A True Indie Success

Well, I’m back.

I won’t bore my readers with lengthy explanations as to why I’ve been silent on this blog, or ruminate on how to make the time, and how that’s easier said than done.  Much easier said than done, as I’ve learned in the last few weeks. Instead, I’ll doff my cap, humbly apologize, and move right along. You can’t get back on the horse without putting your foot in the stirrup…or something like that.

So, right to it. In my time “away,” I had lots of time to miss reading. Especially reading Indie work.  In such a lapse as this, it would have been easy for me to step back from the Indie Writer’s world completely, and let it run along as it does. In fact, I was so deep into my work that I didn’t read anything, let alone write. I’ve built a habit of reading and reviewing Indie work in the last several months, but like any habit, if you let it lapse long enough, it can fade away. You lose the routine.
Fortunately, in the midst of my busyness, I had a wonderful reminder of why we do this. Ryan Casey’s debut novel What We Saw came in the mail.

What we SawSome time ago, Ryan started a crowd sourcing initiative on Pozible, to raise money to have his book printed in paperback. It was very successful–his goal was reached in twelve hours, and he ended up raising close to double his goal in the end. He said it was an experiment, and it’s one we can all learn from–know what you want, find out how to get it, and just do it. It was also a wonderful example of how well the Indie Writer’s community works together. You don’t find this kind of collaboration in the Traditional Publishing Industry.

I contributed a modest sum to his campaign, and the reward was a copy of his paperback. Living overseas from him, I didn’t receive it until recently–such is the way of snail mail. But really, it couldn’t have come at a better time. I’ve been doubting myself lately in terms of my writing–never making the time, at a loss for ideas, spinning my wheels on ideas I have developed. I recognise all of this as part of a cycle I’ve been a part of for years–it means I’m winding down, and will soon put down the writing for years, until I get the urge to try again. Or, that’s been the pattern.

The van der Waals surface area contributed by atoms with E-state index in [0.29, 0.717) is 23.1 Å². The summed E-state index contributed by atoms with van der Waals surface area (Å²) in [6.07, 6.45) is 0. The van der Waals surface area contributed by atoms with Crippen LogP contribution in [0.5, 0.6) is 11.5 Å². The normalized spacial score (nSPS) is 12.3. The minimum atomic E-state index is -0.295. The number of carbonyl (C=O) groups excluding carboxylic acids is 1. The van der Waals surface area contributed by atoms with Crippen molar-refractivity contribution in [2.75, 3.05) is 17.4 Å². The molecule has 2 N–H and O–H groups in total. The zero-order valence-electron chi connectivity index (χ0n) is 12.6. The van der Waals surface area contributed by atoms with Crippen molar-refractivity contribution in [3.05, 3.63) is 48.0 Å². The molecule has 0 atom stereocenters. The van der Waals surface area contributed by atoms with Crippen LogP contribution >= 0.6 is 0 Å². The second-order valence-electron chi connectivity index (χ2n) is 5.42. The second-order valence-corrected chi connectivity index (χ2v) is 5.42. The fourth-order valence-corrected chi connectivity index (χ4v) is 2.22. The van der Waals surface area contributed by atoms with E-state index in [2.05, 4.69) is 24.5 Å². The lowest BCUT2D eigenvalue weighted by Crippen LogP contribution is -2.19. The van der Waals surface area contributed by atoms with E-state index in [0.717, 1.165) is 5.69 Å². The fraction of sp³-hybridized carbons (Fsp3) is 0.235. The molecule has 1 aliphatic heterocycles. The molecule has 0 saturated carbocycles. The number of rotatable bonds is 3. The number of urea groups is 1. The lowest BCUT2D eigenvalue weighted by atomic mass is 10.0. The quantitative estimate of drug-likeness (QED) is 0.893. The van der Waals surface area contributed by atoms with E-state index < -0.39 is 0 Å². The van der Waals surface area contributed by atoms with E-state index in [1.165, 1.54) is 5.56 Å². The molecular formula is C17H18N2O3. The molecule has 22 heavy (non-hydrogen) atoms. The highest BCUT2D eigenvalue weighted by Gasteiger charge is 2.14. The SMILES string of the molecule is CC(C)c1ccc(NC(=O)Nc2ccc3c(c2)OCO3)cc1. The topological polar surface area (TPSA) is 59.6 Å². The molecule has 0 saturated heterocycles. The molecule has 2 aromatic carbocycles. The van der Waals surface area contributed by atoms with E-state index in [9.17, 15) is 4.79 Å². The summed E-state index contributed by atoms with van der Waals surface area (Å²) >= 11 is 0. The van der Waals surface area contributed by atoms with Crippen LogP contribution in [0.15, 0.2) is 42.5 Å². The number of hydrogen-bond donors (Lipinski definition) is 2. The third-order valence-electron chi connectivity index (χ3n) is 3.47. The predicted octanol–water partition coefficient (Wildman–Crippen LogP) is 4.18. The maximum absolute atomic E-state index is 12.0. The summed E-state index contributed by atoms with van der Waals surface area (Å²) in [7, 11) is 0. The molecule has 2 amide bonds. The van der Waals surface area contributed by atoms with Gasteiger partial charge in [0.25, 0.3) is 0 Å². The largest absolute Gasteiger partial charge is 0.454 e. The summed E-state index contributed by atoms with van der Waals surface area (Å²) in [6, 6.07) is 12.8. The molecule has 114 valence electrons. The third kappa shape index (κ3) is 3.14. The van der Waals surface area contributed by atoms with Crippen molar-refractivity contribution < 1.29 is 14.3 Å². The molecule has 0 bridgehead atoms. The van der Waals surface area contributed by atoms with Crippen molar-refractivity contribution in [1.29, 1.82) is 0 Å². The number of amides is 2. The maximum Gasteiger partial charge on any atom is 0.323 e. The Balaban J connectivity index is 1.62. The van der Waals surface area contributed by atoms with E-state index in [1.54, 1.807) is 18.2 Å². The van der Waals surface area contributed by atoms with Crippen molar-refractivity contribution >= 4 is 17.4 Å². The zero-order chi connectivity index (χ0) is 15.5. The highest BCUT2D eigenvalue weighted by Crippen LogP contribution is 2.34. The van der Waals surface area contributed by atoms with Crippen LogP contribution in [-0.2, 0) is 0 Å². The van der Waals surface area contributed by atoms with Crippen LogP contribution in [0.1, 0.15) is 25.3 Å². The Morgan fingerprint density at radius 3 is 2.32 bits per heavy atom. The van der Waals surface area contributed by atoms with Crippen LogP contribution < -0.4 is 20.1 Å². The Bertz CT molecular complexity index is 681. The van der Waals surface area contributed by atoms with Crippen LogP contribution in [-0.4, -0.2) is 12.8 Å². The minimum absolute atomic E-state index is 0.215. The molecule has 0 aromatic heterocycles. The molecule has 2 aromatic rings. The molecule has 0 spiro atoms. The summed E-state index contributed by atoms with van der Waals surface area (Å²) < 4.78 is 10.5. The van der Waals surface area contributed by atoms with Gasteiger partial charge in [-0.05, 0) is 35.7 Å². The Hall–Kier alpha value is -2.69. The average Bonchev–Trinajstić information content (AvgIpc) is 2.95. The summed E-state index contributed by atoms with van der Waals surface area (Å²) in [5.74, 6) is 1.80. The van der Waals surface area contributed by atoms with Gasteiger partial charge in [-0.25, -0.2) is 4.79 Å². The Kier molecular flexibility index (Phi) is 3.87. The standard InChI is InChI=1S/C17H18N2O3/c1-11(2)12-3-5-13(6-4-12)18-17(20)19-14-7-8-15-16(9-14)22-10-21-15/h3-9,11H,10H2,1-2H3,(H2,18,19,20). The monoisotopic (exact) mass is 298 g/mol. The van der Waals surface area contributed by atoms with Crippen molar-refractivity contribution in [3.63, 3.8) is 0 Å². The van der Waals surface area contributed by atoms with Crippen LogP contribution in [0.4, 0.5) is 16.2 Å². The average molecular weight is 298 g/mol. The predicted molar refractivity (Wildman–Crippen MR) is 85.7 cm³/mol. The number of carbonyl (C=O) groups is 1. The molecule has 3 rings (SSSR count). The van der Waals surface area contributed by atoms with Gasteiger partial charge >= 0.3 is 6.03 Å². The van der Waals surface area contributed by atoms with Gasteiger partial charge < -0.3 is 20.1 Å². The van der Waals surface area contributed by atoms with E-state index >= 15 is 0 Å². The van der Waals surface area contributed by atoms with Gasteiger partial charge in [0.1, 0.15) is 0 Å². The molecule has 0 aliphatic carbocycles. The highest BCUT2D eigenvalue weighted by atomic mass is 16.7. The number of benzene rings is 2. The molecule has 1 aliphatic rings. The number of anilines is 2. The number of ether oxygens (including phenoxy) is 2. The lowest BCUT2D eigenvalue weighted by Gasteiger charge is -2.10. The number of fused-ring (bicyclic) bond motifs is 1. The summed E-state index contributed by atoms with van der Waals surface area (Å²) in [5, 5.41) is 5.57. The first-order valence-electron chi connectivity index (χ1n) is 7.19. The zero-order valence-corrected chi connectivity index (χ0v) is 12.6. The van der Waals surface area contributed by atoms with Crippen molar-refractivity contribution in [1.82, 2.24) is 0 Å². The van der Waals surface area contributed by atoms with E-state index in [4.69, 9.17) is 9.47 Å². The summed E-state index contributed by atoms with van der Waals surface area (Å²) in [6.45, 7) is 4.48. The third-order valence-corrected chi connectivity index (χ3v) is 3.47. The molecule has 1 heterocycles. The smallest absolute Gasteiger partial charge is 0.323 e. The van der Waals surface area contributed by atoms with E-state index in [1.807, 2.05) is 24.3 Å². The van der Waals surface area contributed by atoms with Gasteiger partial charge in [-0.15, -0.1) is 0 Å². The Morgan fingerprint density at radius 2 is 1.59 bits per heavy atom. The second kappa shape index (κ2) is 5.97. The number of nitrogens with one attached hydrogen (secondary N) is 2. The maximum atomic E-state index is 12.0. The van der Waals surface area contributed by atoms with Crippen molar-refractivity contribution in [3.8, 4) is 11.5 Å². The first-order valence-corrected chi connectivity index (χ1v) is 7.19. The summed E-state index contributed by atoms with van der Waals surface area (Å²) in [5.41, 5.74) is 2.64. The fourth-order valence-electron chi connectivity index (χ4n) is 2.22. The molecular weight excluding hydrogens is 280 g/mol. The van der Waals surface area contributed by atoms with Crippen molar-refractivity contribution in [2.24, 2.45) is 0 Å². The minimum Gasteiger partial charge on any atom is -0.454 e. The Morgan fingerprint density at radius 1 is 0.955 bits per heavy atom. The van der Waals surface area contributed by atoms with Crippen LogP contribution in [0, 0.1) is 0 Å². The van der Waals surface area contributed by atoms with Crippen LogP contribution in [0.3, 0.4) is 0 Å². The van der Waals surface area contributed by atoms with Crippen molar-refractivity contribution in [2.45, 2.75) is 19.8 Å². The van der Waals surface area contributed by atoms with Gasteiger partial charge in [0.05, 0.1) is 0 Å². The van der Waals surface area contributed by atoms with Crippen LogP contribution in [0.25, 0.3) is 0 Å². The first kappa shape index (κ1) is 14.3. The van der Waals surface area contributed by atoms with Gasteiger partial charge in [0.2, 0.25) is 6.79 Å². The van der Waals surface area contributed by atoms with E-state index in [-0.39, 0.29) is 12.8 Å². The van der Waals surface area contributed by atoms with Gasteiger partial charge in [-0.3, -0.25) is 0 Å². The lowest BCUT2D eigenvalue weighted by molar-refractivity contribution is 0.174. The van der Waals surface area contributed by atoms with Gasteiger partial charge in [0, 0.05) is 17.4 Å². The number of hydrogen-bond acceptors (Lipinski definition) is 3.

Receiving Ryan’s book reminded me of two points: that achieving your dreams can be as simple as pursuing them with abandon, and–this is the important one–it’s not impossible to achieve them. Not even close to impossible. Here was the physical proof: a genuine professional grade paperback novel, written by a young guy in between his studies at University. And this isn’t vanity press; he’s made some real money off this venture. It’s an excellent book. It’s got legs. And all because Ryan had an idea, a dream, and a plan to go out and grab it.

When I was Ryan’s age, I was at University, writing my never ending novel on a Palm Pilot with a fold out keyboard, whiling away the hours at coffee shops and pubs, completely lost in this fantasy world I’d created. I see part of myself in Ryan’s creative energy–the difference is that he went further than I ever did, and he grabbed the golden ring. I used to regret that I never finished my book, but now, I just see it as unfinished…for now. Seeing this kind of tangible result is a great motivator. It’s a reminder to keep looking out for your dreams, to keep moving forward. But mostly, I see it as a held out hand. This is a fellow writer saying “come with me, we’re going the same way.”

Now, of course, Ryan isn’t the only one who’s achieved some measure of success, and he’s not the only Indie I find inspiring. J. M. Ney-Grimm, Lindsey Buroker, David A. Hayden, Brian Rathbone, and so many others whose books I’ve been reviewing on this blog–all of these people are hallmarks of what makes this community great. Look them up on twitter, find their blogs, read their stories; you’ll find that each and every one of them is just like you. And if you’re not a writer, do all those things anyway. There’s a greater lesson to be learned here besides how to publish your work online. Personally, I think it’s one of the greatest lessons you can learn in life, and all of these people are living embodiments of it. I can sum it up in the words of non-profit guru Dan Pallotta: “You can have all the things you want, or all the reasons you can’t have them.”

And it’s really as simple as that.

I’ve got lots of work to do, and lots coming up on Speaking to the Eyes. Bear with me as I get back into the swing of things, but watch this page for upcoming reviews of J.M Ney-Grimm’s Troll Magic, news about a great contest by Indie juggernaut J.F. Penn, and of course, the ruminations of a writer/reviewer trying to learn his way through the world of Self Publishing!

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4 comments on “A True Indie Success

  1. “You can have all the things you want, or all the reasons you can’t have them.”

    What a fabulous quote! Love it! And I’ll definitely ditch the “reasons.” I’d infinitely rather be wrong and then move forward in achieving my dreams.

    Glad you’re back to blogging and writing!

    (Thanks for the kind words, as well, James. ::blushing::)

  2. I had the distinct pleasure of hearing Pallotta speak this week at a conference, and this quote is the thing that stuck out most over the two days. Words to live by!

  3. Ryan Casey says:

    Thanks, James. It’s actually pretty rare that I get emotional over reading a post but this provoked one of those moments.

    Keep on writing! Glad you’re back to blogging.

    Ryan.

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